Sunday, March 07, 2010


In March of 2004, the members of the Libertarian Party of Virginia voted to endorse a national retail sales tax. Here is the language adopted in 2004:
WHEREAS taxing wages, earnings, investment, savings and, death destroys individual freedom and initiative; and
WHEREAS eliminating the Internal Revenue Service is a positive step in the right direction to restoring individual liberty; and
WHEREAS the 16th Amendment to the Constitution of the United States should be repealed; and
WHEREAS passage of H.R. 25 would change the direction of government confiscation of private property in the favor of the citizenry; and
WHEREAS the complexity of the current tax system causes arbitrary government enforcement and denies equal protection under the law; therefore be it:
RESOLVED that the Libertarian Party of Virginia (LPVA) endorses the passage of H.R. 25 as a step, and only a step, in the right direction; and be it
FURTHER RESOLVED that the LPVA encourages all members to contact the Virginia delegation for their support; and be it
FURTHER RESOLVED that the LPVA encourages all members to attend the first national rally to eliminate the Income Tax on May 1st in the Hampton Roads area of the Commonwealth of Virginia.
HR 25 was the "FairTax" legislation that was in congress in 2004 (I do not know if it's been reintroduced under that same number).
I have offered resolutions to overturn this endorsement at every state convention ever since. This year, 2010, was no different. At our March 6, 2010 state convention, I introduced the following resolution:
Whereas, the Libertarian Party has historically held the position that all involuntary taxation, regardless of form, function, or method of collection, is forceful and coercive in nature; and therefore represents legalized theft, and,
Whereas, the state and national governments are collecting revenue even in these depressed economic times that are double or triple what was collected just a few years before, in most cases just 7 to 8 years, and,
Whereas, this 'revenue' represents property stolen from individuals in mass quantities,
Now, therefore, be it resolved that the Libertarian Party of Virginia hereby calls on all governments, to repeal the income taxes to serve as a real 'economic stimulus' for these tough economic times; and,
Further, be it resolved that at no time should repealed taxes be replaced with new taxes, regardless of source, such as "sin", corporate, trade, licensure, or sales taxes; and,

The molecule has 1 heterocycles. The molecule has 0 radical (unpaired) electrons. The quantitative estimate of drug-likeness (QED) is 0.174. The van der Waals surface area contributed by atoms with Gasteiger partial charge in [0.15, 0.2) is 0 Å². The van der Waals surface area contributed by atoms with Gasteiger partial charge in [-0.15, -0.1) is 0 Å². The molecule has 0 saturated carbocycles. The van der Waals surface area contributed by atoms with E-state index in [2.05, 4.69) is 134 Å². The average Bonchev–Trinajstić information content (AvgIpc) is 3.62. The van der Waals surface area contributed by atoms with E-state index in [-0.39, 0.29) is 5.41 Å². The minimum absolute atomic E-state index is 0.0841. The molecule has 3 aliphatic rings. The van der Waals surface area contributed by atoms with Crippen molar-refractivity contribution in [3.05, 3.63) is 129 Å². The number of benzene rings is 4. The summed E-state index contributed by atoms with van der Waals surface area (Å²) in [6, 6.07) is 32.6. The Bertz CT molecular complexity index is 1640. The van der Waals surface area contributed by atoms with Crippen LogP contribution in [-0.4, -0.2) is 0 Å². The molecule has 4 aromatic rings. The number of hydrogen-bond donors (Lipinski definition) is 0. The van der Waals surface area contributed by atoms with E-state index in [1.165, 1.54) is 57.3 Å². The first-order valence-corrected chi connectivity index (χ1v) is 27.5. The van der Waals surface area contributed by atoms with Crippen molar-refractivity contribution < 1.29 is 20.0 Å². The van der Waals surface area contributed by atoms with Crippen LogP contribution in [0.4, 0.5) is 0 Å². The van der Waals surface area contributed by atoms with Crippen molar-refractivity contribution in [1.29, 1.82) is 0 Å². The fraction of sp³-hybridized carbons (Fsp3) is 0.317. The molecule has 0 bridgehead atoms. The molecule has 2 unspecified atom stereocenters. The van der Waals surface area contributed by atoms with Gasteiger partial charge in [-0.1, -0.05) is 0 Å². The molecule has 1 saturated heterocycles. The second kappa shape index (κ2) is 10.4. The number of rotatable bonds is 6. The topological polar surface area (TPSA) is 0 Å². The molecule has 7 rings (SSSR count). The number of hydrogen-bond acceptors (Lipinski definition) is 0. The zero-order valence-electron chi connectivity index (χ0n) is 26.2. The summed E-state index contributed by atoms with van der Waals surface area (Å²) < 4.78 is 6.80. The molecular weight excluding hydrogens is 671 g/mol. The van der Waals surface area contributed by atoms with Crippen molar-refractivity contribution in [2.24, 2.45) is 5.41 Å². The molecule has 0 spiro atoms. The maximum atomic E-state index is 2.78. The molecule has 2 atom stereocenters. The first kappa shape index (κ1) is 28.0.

Further, be it resolved that governments should operate under balanced budgets at all times, without incurring any debt, and should reduce expenditures to reflect current real revenue.
During debate, I outlined just a bit of the many reasons I believe advocating any new tax, particularly the FairTax, is simply bad business for the LP. Fortunately, there is a great library of excellent articles about the FairTax. Here are a few:
There are of course many more.
Surprisingly, at the convention this year, the question went further than it had at both of the two prior conventions -- it was only two votes shy of success in a (very) slightly amended form.
Here are a few relevant facts.
The individual income tax typically brings in about 40% of federal revenue. Last I heard, 2009 federal revenue was on-track to be about $3.2 trillion. The Individual Income Tax brought in $915 billion. Federal spending just TWO years earlier was almost that much (spending increased $500 billion in FY 2009 over 2008; $250 billion 2008 over 2007.
I don't want the tax system to be revenue-neutral. I want it to be coercion-free. When you have a $915 billion theft going on, it is simply wrong to allow that theft to continue.
I intend to keep trying, until my colleagues learn that we cannot play the FairTax game. We're not Republicans. Nor are we Democrats. We must be eternally vigilant against any stew they cook up -- and the FairTax is a thoroughly Republican stew.
I never thought I'd witness LP candidates openly advocating new taxes (some promote the FairTax, others promote carbon taxes). Yet here we are. How's that working for us? Seems like the promised land hasn't gotten any closer -- the LP is still exactly where it was a few years ago, before we started hearing Libertarians proposing any new taxes.
I do not believe promoting the FairTax gets us any closer to a free society. If I'm going to spin wheels, I'd rather spin them with a clean conscience. Advocating a new tax does not leave me with a clean conscience. The sound-good idea of the FairTax should be recognized for what it is: never-ending federal tax enslavement.
If Libertarians are afraid to walk the libertarian talk, there's not much point in working via a third party.